Ten things to do in your first month in China

When you move to China, everything will happen so quickly.  Though one or two years seems like so much time now, it will go by before you know it.  As you pack your bag and get ready to go, you’ll also want to make your own checklist of things to do when you arrive.  All those goals you have for your life in China should be organized so you can be sure your time is meaningful, rewarding, and as memorable as you imagine it will be.  Your goals might be different from ours of course, but here are our suggestions for getting your time in China off on the right foot:

  1. Apartment set up– you have to get an apartment either way, so be sure you take the time to get it set up completely. When I first moved to China, I did the basics of getting what I needed to survive, but it wasn’t until six months in that I got pictures on the wall.  Until your living situation is a haven, you won’t be able to fully settle and while it might seem manageable, you don’t want to carry the low levels of stress that come with not having a home you can relax completely in.
  2. Learn the job – like the apartment set up, this is something you’ll be doing this no matter what, but it is best to be deliberate about the process so you’re set up for success. Take good notes, ask questions, and most importantly, figure out who you will go to when questions come up along the way.  Getting your new job (and new career for some people) off on the right foot will help you to be able to focus on life outside of work and all the adventures that await you.
  3. Explore your city– Over the next few years you’ll be taking trips all over China and throughout Asia, but the first thing to do is see the sights in your own city. Far too often we get caught up in the day to day of living and forget to see the famous tower, that museum, or the city wall.  If you do this in the first month you’ll be able to save money by staying local and know the sights for when your first visitors come to town.
  4. Sign up for Chinese lessons– While you can get around China easy enough using English, the more of the language you know, the richer your experience will be. Research the lessons and find a place to study or at least a tutor early on while you’re still motivated and forming habits.
  5. Call your mom– or whoever is at home worrying about you. While you know you are safe and having a great time, somewhere in another continent someone is waiting to hear from you.  There is so much going on in your life at the moment it’s easy to forget this detail but set your family and friends at ease and give a call or at least send an email so they know you’re safe and happy.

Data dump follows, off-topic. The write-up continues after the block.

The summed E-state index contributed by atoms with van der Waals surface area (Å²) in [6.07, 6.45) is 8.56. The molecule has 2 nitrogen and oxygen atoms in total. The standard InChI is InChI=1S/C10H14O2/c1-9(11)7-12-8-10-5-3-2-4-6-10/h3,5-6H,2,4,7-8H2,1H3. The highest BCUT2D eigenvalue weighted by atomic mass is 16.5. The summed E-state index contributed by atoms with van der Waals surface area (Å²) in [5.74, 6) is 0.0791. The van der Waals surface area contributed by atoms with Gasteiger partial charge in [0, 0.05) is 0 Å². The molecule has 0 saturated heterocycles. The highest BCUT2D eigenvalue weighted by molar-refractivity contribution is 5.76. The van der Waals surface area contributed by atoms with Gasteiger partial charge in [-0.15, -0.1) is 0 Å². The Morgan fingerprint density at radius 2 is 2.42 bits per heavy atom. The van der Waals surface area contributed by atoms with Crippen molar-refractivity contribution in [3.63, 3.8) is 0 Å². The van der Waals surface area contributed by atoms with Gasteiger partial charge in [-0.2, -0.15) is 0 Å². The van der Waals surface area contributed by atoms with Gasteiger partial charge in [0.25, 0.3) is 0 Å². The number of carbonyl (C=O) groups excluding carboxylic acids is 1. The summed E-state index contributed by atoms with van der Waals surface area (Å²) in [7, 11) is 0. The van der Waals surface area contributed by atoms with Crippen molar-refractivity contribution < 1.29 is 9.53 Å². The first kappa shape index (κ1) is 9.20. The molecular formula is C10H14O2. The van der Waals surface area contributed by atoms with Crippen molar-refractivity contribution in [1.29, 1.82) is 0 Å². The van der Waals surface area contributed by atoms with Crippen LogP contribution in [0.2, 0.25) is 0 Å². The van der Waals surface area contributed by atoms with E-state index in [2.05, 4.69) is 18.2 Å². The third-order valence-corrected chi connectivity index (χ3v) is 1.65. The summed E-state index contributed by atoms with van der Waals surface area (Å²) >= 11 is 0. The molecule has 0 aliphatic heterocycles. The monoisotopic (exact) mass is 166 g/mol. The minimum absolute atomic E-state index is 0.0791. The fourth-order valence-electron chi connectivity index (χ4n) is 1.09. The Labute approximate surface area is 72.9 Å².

6. Sort out your finances – if you need to send money home, this is something you’ll want to figure out early on how to do, as it can be somewhat cumbersome if you’re new to the process. If you don’t need to send money back, you’ll still want to get your budget finalized.  Adjusting to a new currency can take time for some people as the numbers and costs are new so review your spending habits, your rent, and set goals for savings so you can afford that first trip when you get time off.
  7. Download all the apps you need– WeChat, Alipay, Mobike, are just a few things that will dominate your life in China so get them all set up! Here’s what Shane has to say about at least three essential apps:  https://enreacheducation.com/three-essential-apps-for-china/
  8. Keep a journal– or some equivalent. The most important thing here is to document this incredible journey you’re on whether you’re writing in a notebook, keeping your Instagram updated, blogging, or something that can serve as a record when you want to remember this time in your life.  In addition to serving as a record, it’s also a healthy way to evaluate your feelings, alleviate stress, and a healthy outlet overall.
  9. Join the gym– speaking of healthy outlets, don’t let your workouts slip while you’re in the middle of all your new habits.Gyms are abundant and affordable in China so you’ll be able to find one that suits your needs.  You definitely don’t want to put this off for six months and then realize you’re out of shape, so research this and get it done straight away.
  10. Enjoy the process– you might be thinking this is really obvious, and it is, but because getting settled in a new country can be really overwhelming, it’s important to remember to see the challenges that come along the way as part of the adventure.

So pack your bags, make your checklist, and get ready for the journey that will change your life!

–Jessica Keller